Table Graphic Jump LocationClinical Findings and Other Details of Amoeba-Positive Patients WithKeratitis5
SAMPLES USED FOR DEVELOPMENT OF PCR-BASED DIAGNOSTIC ASSAY

Initial standardization of a PCR-based diagnostic assay was performedwith the samples used for molecular validation described in the precedingparagraph. Subsequently, the assay was tested for its reliability and utilityin clinical diagnosis directly on corneal scrapings from 34 patients diagnosedand treated at L. V. Prasad Eye Institute from January 1, 2000, through October31, 2001. These samples were selected from among the 2213 cases of microbialkeratitis with no history of contact lens usage. All the 34 corneal scrapingsamples were collected in duplicate, of which one set was stored in phosphate-bufferedsaline and the other set was directly investigated for the causative organismby our laboratory-specific protocol5 that includesfluorescence microscopy. The latter investigation showed 25 corneal scrapingsto be culture positive for Acanthamoeba and 9 forbacteria or fungus.

The clinical data and results of microbial investigations of all theamoeba-positive samples, except for those obtained from outside India, aregiven in the Table 1. The studywas approved by the institutional ethics committee of L. V. Prasad Eye Institute.

DNA ISOLATION

For ribosomal DNA (rDNA) analysis, totalDNA was extracted from the amoebic cultures and corneal scrapings by meansof the UNSET (urea–NaCl–SDS–EDTA–Tris hydrochloride)lysis buffer method.7 To isolate DNA from cultures,amoebae were harvested from 4- to 5-day-old, 5-mL confluent cultures (approximately1 × 106 amoebae, containing approximately 9:1 ratio of trophozoitesand cysts) by centrifugation at approximately 1000g for5 minutes. The harvested cells were washed twice with 5 mL of phosphate-bufferedsaline and resuspended in 0.5 mL of UNSET lysis buffer for DNA isolation.The aqueous lysate was extracted twice with 0.5 mL of phenol–chloroform–isoamylalcohol (25:24:1). The DNA was finally precipitated with 0.1 vol of 3M sodiumchloride and 2 vol of ethanol and dissolved in 200 µL of 1× TEbuffer (10mM Tris hydrochloride, 1mM EDTA, pH 8.0). For corneal scraping samples,a small amount of corneal tissue (approximately 0.2-0.5 mm) scraped by meansof a surgical blade (No. 15 on Bard Parker handle) with the patient undertopical anesthesia was collected in 1 mL of phosphate-buffered saline andstored at –20°C until testing. For DNA isolation, the stored cornealscraping samples were pelleted, lysed in 0.5 mL of UNSET lysis buffer, andthen processed as described in the preceding sentences, except that the organic-phaseextraction was done only once and final DNA was dissolved in only 50 µLof 1× TE buffer. All centrifugations for DNA isolation were carriedout at 8000g for 8 to 10 minutes in a centrifuge(Biofuge Fresco; Heraeus Instruments, Osterode, Germany).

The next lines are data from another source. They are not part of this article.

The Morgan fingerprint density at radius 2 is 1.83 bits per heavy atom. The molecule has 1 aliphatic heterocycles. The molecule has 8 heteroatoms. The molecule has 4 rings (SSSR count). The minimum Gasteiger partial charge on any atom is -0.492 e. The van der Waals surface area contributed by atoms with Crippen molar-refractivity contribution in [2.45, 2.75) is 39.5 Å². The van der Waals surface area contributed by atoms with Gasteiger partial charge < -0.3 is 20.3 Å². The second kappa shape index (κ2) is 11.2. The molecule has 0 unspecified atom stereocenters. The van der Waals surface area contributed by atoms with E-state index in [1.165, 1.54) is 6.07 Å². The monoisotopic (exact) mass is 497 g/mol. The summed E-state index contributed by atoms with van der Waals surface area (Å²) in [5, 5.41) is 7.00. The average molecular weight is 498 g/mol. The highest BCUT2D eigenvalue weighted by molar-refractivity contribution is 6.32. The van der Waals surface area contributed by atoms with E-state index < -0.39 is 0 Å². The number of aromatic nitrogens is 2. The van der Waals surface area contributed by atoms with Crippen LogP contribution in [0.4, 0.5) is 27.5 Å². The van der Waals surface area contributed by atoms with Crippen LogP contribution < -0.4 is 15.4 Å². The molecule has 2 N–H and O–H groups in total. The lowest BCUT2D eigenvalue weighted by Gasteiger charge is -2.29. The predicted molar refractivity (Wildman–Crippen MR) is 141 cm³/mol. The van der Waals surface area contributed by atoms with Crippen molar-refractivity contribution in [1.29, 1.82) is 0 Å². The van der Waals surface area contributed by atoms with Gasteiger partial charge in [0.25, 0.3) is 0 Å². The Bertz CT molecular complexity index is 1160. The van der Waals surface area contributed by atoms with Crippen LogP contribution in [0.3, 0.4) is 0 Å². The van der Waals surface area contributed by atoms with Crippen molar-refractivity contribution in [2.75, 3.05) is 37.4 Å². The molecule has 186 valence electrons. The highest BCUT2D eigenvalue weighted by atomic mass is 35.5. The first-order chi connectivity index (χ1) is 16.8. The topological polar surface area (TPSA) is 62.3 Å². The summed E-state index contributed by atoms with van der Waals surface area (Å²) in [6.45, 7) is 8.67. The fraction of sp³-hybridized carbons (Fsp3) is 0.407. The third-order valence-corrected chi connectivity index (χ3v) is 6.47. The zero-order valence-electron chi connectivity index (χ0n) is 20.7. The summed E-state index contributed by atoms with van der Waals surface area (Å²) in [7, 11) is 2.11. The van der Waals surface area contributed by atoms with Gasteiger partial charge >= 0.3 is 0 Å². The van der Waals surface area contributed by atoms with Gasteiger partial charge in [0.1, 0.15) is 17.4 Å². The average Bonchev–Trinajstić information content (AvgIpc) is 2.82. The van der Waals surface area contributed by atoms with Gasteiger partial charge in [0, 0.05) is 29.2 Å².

RIBOSOMAL DNA ANALYSIS

Each sample was used to amplify 5 genus- or pathotype-specific genomicregions based on the published literature, of which 2 targets specific to18S rDNA8 and 26S rDNA9 giving463–base pair (bp) and 126-bp fragments, respectively, were found tobe most promising for characterization as well as diagnosis of Acanthamoeba. Primer sequences used to amplify 18S rDNA domain wereas follows: 5′-GGCCCAGATCGTTTACCGTGAA-3′ and 5′-TCTCACAAGCTGCTAGGGGAGTCA-3′(oral communication, Thomas J. Byers, PhD, Ohio State University, Columbus), whereas those for 26S rDNA target were as follows: 5′-GGAGCTCCCACGGGAGGCC-3′and 5′-TGGACCGCGTGAGGCTGCGGCT-3′, as described by Lai et al.9 Amplified products were sequenced on an automatedDNA sequencer (ABI-3700; Applied Biosystems, Foster City, Calif) and alignedwith those of reference sequences (identified by BLAST [basic local alignmentsearch tool] search and retrieved from the EMBL [European Molecular BiologyLaboratory] database) using ClustalX (available at: http://www-igbmc.u-strasbg.fr/BioInfo/ClustalX/Top.html). The sequence data were then used to construct phylogenetic treesto infer the genetic identities of the amoeba isolates analyzed in the presentstudy. Moreover, to ascertain the confidence values of the rDNA sequence–basedinferences regarding the genetic identities, sequence data were subjectedto bootstrap analysis.10 For the latter purpose,the aligned sequences were resampled 100 times by means of SEQBOOT softwareand the resampled data set was then used to compute genetic distances (DNADIST)and consensus distance trees showing genetic relationships by means of unweightedpair group method using arithmetic averages followed by CONSENSE programs.All programs were run with the use of PHYLIP package 3.6, which also containssimplified documentation files of each of these sequence analysis programsused in the study (available at: http://evolution.genetics.washington.edu/phylip.html).